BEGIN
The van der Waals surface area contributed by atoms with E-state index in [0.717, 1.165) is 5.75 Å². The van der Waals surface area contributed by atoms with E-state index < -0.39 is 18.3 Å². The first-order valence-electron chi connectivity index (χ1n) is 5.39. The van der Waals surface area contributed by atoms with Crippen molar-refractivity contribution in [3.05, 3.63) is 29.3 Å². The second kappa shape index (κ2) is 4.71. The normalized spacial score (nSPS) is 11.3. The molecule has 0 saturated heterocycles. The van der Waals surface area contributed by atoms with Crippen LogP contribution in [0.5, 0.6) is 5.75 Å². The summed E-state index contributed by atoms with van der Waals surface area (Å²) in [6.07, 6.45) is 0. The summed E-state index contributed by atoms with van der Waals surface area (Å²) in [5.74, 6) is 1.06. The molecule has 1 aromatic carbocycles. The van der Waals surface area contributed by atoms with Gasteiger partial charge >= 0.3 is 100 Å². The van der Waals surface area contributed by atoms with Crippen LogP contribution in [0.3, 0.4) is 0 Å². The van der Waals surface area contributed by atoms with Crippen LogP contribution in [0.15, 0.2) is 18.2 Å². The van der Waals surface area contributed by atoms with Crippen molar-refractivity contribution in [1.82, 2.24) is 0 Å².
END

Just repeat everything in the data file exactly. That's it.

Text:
The van der Waals surface area contributed by atoms with E-state index in [0.717, 1.165) is 5.75 Å². The van der Waals surface area contributed by atoms with E-state index < -0.39 is 18.3 Å². The first-order valence-electron chi connectivity index (χ1n) is 5.39. The van der Waals surface area contributed by atoms with Crippen molar-refractivity contribution in [3.05, 3.63) is 29.3 Å². The second kappa shape index (κ2) is 4.71. The normalized spacial score (nSPS) is 11.3. The molecule has 0 saturated heterocycles. The van der Waals surface area contributed by atoms with Crippen LogP contribution in [0.5, 0.6) is 5.75 Å². The summed E-state index contributed by atoms with van der Waals surface area (Å²) in [6.07, 6.45) is 0. The summed E-state index contributed by atoms with van der Waals surface area (Å²) in [5.74, 6) is 1.06. The molecule has 1 aromatic carbocycles. The van der Waals surface area contributed by atoms with Gasteiger partial charge >= 0.3 is 100 Å². The van der Waals surface area contributed by atoms with Crippen LogP contribution in [0.3, 0.4) is 0 Å². The van der Waals surface area contributed by atoms with Crippen LogP contribution in [0.15, 0.2) is 18.2 Å². The van der Waals surface area contributed by atoms with Crippen molar-refractivity contribution in [1.82, 2.24) is 0 Å².